Created on: February 20, 2013 Last Updated: February 21, 2013
Released in October 2012 for Windows PC, Hotline Miami is a top-down action game that manages to separate itself from other, lesser, average titles in both its presentation and overall quality. After soon racking up a series of awards and perfect review ratings that Hotline was unashamed of boasting on its official website, it was announced in February of 2013 that the indie darling would even be coming to PS3 and Vita gaming platforms.
So, why has Hotline Miami enjoyed such success and accolades? One only has to actually try it to immediately get a sense for why. The graphics are done in retro-style pixel art, although with a fine-tuned detail that prior generations of gaming would never have been able to accomplish, not to mention the fast-paced frame-rate. Nonetheless, the retro appeal is twofold, as the in-game storyline takes place in late 1980s Miami, complete with period-appropriate decorations, clothing styles, and bright neon colors everywhere.
That "twofold" idea, of reinforcing a concept by expressing it in multiple ways, is a theme through Hotline Miami. Another example is the soundtrack: At times shrill, grinding, and discordant, while at other times brilliantly composed and arranged, the background music is exemplary. From the wails of sirens and oddly layered voice effects to harsh beats and tense melodies, the synth-heavy themes lend the feeling of an out-of-body experience, like the player is undergoing a bad acid trip, or dazed in a dream.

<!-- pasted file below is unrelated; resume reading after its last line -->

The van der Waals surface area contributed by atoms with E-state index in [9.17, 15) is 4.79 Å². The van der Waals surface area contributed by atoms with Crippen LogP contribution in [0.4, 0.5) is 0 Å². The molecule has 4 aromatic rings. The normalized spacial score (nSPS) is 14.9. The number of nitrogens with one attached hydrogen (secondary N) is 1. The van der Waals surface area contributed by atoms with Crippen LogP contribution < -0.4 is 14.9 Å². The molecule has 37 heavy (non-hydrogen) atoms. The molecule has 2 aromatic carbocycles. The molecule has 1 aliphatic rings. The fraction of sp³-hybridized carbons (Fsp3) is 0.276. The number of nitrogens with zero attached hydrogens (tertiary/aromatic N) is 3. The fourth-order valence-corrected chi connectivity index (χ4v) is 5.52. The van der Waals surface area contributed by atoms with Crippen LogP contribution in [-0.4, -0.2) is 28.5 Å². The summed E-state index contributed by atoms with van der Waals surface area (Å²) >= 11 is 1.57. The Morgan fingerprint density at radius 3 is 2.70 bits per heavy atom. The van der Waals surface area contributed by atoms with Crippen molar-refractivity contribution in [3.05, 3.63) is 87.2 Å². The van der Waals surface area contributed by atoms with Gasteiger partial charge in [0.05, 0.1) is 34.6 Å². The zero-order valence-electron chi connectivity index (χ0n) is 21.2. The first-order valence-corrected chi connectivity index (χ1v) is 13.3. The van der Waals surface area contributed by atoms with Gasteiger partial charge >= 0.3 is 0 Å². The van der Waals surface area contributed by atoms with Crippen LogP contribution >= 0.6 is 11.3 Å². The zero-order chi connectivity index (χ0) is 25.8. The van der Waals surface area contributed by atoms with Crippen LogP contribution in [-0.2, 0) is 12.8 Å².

Which, again with the consistency of reinforcement, plays out in Hotline Miami's plot. The story follows a nameless protagonist who receives mysterious phone calls. In these calls, coded messages relay a location. When the playable character shows up there, his job is simply to literally kill everyone inside. Yet, in later levels, after so many stages of killing people over and over, the character begins to question their sense of reality, and even the ethics of the situation at one point or two. As does, perhaps, the player.
After all, the gameplay mechanics are a master class in addicting, fast-paced action. The player moves with the keyboard, aims with the mouse, and can pick up and use a wide variety of both hand-to-hand weapons and firearms. Want to try and complete the level using just shotguns and rifles? Go ahead. Want to beat the stage using only baseball bats and golf clubs? Have fun.
But, make no mistake, Hotline Miami is very challenging. There is not "hit points" meter to speak of, no health
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